United 93
R1 - America - Universal Pictures
Review written by and copyright: Graeme Tuckett & Noor Razzak (1st January 2001).
The Film

Paul Greengrass was the perfect choice to direct "United 93". The director of the very good, very worthy "Bloody Sunday" (2002) and "The Bourne Supermacy" (2004) is a sober minded enough documentarian to tell a "true" story credibly, but an accomplished enough practitioner of the whip-pan and the crash-edit to keep your average multiplex dweller engaged and impressed.
Like that great showman Michael Moore ("Roll Up Roll Up, take a shot at the side of a barn...") Greengrass knows that a great story is wasted unless you can present it with enough visual nouse to actually get it in front the pop-corn munchers, and with "United 93" he has struck the perfect balance.
I don't believe that the "true story" of what really occurred on September 11th 2001 will ever really be known. I can be pretty tedious of a Friday night, urging anyone within earshot to at least read about the collapse of World Trade Center 7, six hours after the twin towers, and tell me it's not the "smoking gun" of a blatant U.S. Government plot.
Five years after that day, we've all but forgotten what it was like to live in a world without "Terror Alerts", "The War on Terror", or the "Coalition of the Willing" (to do anything for the sniff of a free trade agreement...).
Arguments about whether 'we" are now fighting "an enemy" created by the events of the past five years, or which has been waiting for us all along will endure as long as there are pints in the keg and bums on the bar stool.
And yet, somehow, in the middle of all this heat, in the absence of all this light, Greengrass has managed to write and direct a film that (rightly) ignores the contradictions and the conspiracies, and keeps the focus on what really mattered; The People.
By basing his script on what is actually known to have occurred-largely from phone transcripts from the plane, the cockpit voice recorder, and the tapes and logs of the military and the FAA, Greengrass keeps his narrative welded to an exact and verifiable time line.
On the ground chaos unfolds as the flight controllers and Air Defence chiefs (many of them portraying themselves in the film) watch in horror as four among hundreds of planes go rogue and then vanish from their screens. Trying frantically to reach Bush or Cheney to establish the "Rules of Engagement", the various 'crats are hog-tied by red tape and the fear of being held responsible for the loss of "innocent" lives.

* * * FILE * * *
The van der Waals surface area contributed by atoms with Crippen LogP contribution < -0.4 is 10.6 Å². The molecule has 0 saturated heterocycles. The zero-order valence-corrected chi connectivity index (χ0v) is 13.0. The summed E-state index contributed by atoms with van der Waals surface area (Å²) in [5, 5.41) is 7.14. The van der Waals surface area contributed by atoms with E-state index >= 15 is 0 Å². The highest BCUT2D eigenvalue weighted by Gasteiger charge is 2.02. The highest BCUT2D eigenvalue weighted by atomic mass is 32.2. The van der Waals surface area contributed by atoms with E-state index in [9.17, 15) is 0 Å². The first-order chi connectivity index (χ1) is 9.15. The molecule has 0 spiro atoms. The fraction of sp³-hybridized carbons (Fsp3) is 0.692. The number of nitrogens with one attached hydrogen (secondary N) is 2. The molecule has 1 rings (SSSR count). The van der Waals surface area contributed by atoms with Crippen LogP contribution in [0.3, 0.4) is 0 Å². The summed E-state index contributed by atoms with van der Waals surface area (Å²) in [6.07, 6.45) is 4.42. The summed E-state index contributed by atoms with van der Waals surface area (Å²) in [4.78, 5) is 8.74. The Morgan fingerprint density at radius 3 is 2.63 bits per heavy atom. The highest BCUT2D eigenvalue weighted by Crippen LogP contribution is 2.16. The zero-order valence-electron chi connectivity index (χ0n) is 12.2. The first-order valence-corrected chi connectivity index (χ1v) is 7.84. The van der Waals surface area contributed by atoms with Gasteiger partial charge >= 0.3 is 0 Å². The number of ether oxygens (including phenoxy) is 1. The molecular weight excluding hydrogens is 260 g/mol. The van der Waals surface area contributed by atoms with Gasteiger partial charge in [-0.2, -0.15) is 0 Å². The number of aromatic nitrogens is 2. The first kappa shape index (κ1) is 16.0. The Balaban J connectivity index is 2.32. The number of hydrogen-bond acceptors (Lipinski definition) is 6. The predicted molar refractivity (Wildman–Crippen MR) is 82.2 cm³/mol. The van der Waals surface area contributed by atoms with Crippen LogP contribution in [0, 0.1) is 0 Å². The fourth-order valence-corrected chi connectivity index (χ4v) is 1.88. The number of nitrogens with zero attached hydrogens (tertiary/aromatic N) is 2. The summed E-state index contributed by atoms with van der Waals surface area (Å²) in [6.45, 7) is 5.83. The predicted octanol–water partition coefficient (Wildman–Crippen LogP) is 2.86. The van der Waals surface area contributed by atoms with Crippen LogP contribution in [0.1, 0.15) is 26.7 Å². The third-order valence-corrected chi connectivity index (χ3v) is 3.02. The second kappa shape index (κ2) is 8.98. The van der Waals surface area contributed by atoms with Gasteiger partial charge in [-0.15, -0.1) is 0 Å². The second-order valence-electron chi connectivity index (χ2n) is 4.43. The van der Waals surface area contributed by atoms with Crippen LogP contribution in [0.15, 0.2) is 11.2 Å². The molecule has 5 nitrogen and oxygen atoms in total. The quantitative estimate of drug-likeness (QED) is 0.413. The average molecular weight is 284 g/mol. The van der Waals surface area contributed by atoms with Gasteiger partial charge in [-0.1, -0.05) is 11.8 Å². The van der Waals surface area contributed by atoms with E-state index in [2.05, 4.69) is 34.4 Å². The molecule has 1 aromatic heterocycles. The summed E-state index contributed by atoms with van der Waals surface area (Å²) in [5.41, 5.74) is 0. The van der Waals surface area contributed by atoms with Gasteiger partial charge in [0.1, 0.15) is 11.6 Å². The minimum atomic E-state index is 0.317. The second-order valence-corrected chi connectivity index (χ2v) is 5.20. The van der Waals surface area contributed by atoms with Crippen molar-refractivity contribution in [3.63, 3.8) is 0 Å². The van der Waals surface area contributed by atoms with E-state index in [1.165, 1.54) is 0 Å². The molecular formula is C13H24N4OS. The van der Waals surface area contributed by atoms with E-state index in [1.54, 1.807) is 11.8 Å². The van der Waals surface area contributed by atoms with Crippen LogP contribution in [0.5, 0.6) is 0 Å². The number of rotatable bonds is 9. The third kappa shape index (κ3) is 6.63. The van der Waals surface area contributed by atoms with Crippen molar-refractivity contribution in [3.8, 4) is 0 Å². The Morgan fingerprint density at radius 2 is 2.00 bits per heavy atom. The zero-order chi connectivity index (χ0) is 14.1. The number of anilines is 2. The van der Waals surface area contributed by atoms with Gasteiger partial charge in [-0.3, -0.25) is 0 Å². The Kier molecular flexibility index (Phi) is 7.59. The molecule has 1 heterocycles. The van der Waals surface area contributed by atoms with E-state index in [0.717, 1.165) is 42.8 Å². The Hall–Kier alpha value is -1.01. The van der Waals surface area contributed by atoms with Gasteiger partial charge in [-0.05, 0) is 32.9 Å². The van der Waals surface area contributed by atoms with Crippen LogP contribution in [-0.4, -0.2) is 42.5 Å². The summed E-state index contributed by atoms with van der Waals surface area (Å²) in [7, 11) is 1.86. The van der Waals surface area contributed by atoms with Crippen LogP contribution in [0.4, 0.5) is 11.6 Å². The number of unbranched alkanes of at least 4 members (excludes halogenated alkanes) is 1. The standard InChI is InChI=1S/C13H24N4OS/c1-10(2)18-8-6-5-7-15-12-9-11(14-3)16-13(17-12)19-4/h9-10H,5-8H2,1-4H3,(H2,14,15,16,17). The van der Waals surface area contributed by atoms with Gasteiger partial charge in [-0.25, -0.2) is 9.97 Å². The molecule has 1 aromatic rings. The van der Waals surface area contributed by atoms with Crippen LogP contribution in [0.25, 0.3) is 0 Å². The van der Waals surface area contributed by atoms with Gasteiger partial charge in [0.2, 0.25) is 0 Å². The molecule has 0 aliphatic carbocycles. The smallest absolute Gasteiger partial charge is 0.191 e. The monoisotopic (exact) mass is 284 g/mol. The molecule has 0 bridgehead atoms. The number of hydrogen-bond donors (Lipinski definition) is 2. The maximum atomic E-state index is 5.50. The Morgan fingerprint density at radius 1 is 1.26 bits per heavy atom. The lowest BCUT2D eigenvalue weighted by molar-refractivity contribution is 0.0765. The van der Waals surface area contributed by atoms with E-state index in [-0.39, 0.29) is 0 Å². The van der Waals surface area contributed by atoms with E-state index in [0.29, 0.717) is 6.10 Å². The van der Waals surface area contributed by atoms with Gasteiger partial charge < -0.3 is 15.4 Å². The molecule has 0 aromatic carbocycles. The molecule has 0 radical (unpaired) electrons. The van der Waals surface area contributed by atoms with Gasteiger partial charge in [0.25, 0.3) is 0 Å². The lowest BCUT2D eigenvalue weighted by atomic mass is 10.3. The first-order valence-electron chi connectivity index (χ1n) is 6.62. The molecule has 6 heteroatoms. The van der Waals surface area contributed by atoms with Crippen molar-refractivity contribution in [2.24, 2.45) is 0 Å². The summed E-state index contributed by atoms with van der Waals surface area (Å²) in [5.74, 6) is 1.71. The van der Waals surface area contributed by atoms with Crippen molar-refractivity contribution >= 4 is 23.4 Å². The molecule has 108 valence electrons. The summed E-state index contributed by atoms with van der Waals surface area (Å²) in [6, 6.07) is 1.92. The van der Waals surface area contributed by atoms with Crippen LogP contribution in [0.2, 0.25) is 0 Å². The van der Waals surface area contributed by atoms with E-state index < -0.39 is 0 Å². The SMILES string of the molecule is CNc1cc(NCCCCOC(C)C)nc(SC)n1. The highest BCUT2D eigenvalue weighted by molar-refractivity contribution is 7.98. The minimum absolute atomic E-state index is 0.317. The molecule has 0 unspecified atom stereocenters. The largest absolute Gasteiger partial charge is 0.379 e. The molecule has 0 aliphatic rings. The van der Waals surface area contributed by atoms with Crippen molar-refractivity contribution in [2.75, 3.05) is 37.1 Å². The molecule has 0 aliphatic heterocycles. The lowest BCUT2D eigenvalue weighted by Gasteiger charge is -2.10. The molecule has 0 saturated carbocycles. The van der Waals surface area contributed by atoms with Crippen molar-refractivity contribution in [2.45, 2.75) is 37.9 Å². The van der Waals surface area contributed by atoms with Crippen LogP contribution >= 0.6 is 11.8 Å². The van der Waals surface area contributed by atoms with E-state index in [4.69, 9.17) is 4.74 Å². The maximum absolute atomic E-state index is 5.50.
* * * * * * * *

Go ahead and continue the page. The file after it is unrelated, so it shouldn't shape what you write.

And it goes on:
Meanwhile, in the air, the equally terrified hijackers and their hostages face off for long tense minutes, before a quick orgy of panicked violence aboard the spiraling plane brings the film to an abrupt and disquieting close.
"United 93" is superb movie making in the service of one of this era's defining stories. The film is a masterpiece.


Presented in the film's original theatrical ratio of 2.35:1, this widescreen anamorphic image is near perfect. The image is sharp and crystal clear, colors are muted, however this is look the filmmakers were after and it is presented on this DVD accurately. Blacks are deep and bold and shadow detail remains consistent throughout. I could not spot any flaws with this transfer, no compression artefacts, no edge-enhancement, or dirt on the print and for such a recent release you'd expect just that. Universal has given us a splendid transfer for this powerful film.


Four audio tracks are included on this release all of which are in Dolby Digital 5.1, we have one in English, one in French, one in Spanish plus an English audio descriptive track for the visually impaired. For the purposes of this review I chose to view the film with its original English soundtrack. I'm happy to report that the sound is stellar. The dialogue is clear and distortion free, and the track exhibited a range and depth far beyond my expectations. The immersiveness of this track is reference quality. The surround were subtle when required and aggressive as the film nears its end. The enviormental surrounds place inside the plane, or inside air traffic control and all feel natural and make excellent use of the entire 5.1 space. Additionally the score, is embedded into the mix with precision timing. Universal have matched a great image with an equally great sound track.
The film also has some Arabic dialogue spoken in it, during those scenes burned in English subtitles appear as part of the print.
Optional subtitles are also included in English for the hearing impaired, French and Spanish.